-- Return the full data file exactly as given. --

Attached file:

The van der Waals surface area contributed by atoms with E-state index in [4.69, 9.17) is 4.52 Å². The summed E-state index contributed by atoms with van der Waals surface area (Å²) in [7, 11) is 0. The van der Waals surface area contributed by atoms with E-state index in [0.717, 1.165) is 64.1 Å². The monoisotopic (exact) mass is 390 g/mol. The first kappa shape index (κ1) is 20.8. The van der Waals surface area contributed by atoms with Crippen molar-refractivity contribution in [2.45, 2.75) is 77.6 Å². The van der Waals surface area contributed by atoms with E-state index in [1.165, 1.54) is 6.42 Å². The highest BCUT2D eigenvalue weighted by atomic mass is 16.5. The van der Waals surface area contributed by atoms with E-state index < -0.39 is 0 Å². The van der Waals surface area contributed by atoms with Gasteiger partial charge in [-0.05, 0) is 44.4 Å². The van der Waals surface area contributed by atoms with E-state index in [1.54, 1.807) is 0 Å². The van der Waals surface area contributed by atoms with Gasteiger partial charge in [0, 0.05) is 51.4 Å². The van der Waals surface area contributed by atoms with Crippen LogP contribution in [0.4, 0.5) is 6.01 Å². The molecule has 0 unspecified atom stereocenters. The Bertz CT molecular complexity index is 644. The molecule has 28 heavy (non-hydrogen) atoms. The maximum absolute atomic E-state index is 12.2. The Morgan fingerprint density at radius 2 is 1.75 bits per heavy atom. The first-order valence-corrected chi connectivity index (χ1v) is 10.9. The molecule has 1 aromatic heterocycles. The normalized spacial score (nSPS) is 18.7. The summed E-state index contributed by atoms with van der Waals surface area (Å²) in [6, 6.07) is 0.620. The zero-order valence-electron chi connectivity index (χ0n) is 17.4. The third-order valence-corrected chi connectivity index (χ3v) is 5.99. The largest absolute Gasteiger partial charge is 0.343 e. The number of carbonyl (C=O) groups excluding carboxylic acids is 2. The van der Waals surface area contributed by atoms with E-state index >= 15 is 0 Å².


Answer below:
The van der Waals surface area contributed by atoms with E-state index in [4.69, 9.17) is 4.52 Å². The summed E-state index contributed by atoms with van der Waals surface area (Å²) in [7, 11) is 0. The van der Waals surface area contributed by atoms with E-state index in [0.717, 1.165) is 64.1 Å². The monoisotopic (exact) mass is 390 g/mol. The first kappa shape index (κ1) is 20.8. The van der Waals surface area contributed by atoms with Crippen molar-refractivity contribution in [2.45, 2.75) is 77.6 Å². The van der Waals surface area contributed by atoms with E-state index in [1.165, 1.54) is 6.42 Å². The highest BCUT2D eigenvalue weighted by atomic mass is 16.5. The van der Waals surface area contributed by atoms with E-state index < -0.39 is 0 Å². The van der Waals surface area contributed by atoms with Gasteiger partial charge in [-0.05, 0) is 44.4 Å². The van der Waals surface area contributed by atoms with E-state index in [1.54, 1.807) is 0 Å². The van der Waals surface area contributed by atoms with Gasteiger partial charge in [0, 0.05) is 51.4 Å². The van der Waals surface area contributed by atoms with Crippen LogP contribution in [0.4, 0.5) is 6.01 Å². The molecule has 0 unspecified atom stereocenters. The Bertz CT molecular complexity index is 644. The molecule has 28 heavy (non-hydrogen) atoms. The maximum absolute atomic E-state index is 12.2. The Morgan fingerprint density at radius 2 is 1.75 bits per heavy atom. The first-order valence-corrected chi connectivity index (χ1v) is 10.9. The molecule has 1 aromatic heterocycles. The normalized spacial score (nSPS) is 18.7. The summed E-state index contributed by atoms with van der Waals surface area (Å²) in [6, 6.07) is 0.620. The zero-order valence-electron chi connectivity index (χ0n) is 17.4. The third-order valence-corrected chi connectivity index (χ3v) is 5.99. The largest absolute Gasteiger partial charge is 0.343 e. The number of carbonyl (C=O) groups excluding carboxylic acids is 2. The van der Waals surface area contributed by atoms with E-state index >= 15 is 0 Å².